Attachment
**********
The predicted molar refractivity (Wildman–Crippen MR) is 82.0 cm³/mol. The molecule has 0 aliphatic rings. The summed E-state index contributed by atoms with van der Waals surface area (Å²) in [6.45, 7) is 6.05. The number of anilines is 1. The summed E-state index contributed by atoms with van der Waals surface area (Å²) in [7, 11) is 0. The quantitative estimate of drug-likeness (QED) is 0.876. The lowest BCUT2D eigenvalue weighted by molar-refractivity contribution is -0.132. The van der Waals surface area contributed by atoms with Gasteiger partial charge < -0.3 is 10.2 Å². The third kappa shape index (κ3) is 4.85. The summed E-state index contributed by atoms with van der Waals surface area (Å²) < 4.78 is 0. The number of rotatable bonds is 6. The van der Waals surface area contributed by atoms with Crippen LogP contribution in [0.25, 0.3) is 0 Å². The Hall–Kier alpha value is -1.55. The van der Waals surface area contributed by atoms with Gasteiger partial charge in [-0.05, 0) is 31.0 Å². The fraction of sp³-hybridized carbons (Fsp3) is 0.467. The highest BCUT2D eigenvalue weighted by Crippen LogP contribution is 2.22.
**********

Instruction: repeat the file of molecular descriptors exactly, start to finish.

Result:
The predicted molar refractivity (Wildman–Crippen MR) is 82.0 cm³/mol. The molecule has 0 aliphatic rings. The summed E-state index contributed by atoms with van der Waals surface area (Å²) in [6.45, 7) is 6.05. The number of anilines is 1. The summed E-state index contributed by atoms with van der Waals surface area (Å²) in [7, 11) is 0. The quantitative estimate of drug-likeness (QED) is 0.876. The lowest BCUT2D eigenvalue weighted by molar-refractivity contribution is -0.132. The van der Waals surface area contributed by atoms with Gasteiger partial charge < -0.3 is 10.2 Å². The third kappa shape index (κ3) is 4.85. The summed E-state index contributed by atoms with van der Waals surface area (Å²) < 4.78 is 0. The number of rotatable bonds is 6. The van der Waals surface area contributed by atoms with Crippen LogP contribution in [0.25, 0.3) is 0 Å². The Hall–Kier alpha value is -1.55. The van der Waals surface area contributed by atoms with Gasteiger partial charge in [-0.05, 0) is 31.0 Å². The fraction of sp³-hybridized carbons (Fsp3) is 0.467. The highest BCUT2D eigenvalue weighted by Crippen LogP contribution is 2.22.